The Insecure Wire

a network engineers perspective

Setting up AD Auth with Hashicorp Vault

Hashicorp Vault is open source and can be used in DevOps processes for secure automated retrieval of keys and secrets.
I recently setup Vault as a password / key store. Here is how to configure Vault for Active Directory LDAP authentication.

This setup assumes the following:
‘sAMAccountID’ is the username attribute within AD for the user/s you want to authenticated to Vault.
The user must be a member of a specific group to be granted access to the Vault secrets path.
Vault is installed and initialized with the root token.

1. Create a file named IT.hcl with the following Vault policy as its contents:

path "secret/data/IT" {
capabilities = ["create", "read", "update", "delete", "list"]
}

2. Write the policy into the Vault:

vault policy write IT IT.hcl

3. Enable LDAP Auth:
vault auth enable ldap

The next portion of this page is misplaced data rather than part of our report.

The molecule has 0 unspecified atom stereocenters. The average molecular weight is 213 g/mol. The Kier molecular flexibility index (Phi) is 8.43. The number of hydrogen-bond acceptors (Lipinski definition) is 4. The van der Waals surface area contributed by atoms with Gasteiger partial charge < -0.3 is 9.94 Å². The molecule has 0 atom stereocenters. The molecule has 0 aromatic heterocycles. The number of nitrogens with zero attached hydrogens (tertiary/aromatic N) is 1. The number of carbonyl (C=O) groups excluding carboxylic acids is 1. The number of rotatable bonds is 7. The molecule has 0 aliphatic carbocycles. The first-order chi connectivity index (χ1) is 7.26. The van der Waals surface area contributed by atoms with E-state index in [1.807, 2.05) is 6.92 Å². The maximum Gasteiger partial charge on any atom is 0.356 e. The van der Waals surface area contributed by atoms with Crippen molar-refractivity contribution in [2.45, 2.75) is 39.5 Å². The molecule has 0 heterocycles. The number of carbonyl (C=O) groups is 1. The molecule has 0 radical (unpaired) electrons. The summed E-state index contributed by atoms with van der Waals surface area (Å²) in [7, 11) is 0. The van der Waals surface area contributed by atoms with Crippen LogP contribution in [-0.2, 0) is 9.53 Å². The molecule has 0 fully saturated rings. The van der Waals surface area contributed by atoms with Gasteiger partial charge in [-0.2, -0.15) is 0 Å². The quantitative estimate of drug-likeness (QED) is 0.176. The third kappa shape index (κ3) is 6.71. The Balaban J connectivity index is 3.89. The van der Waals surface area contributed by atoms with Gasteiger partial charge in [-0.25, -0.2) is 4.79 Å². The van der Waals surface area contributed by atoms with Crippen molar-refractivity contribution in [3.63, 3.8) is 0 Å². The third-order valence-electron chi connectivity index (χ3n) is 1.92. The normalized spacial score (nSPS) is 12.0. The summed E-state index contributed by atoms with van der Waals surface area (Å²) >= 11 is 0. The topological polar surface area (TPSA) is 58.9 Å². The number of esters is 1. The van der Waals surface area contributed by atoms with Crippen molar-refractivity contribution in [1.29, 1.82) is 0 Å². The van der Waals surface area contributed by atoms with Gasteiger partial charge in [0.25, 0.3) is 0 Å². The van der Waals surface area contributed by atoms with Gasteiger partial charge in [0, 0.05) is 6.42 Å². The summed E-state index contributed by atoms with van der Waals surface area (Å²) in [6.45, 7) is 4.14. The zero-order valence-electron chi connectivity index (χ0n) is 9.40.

4. Write the LDAP auth config (edit the values for your binddn, groups and server name):

vault write auth/ldap/config \
url="ldap://server.domain.name" \
userattr="samaccountid" \
userdn="ou=Users,dc=domain,dc=name" \
groupdn="ou=Groups,dc=domain,dc=name" \
groupfilter="(&(objectClass=group)(member:1.2.840.113556.1.4.1941:={{.UserDN}}))" \
groupattr="samaccountid"
binddn="cn=vault,ou=users,dc=domain,dc=name" \
bindpass='My$ecrt3tP4ss' \
upndomain="domain.name"

5. Map the Vault IT policy to the IT AD group:

vault write auth/ldap/groups/IT policies=IT

Note that in AD the group should be named ‘IT’ (for this example)
6. Test Vault AD Authentication:

vault login -method=ldap username='myUser'

7. Confirm your AD user has the permissions set in the IT Vault policy:

vault token capabilities secret/data/IT

In this example the AD user myUser is a member of the AD group ‘IT’ which has full permission to the /secret/data/IT Vault. All done 🙂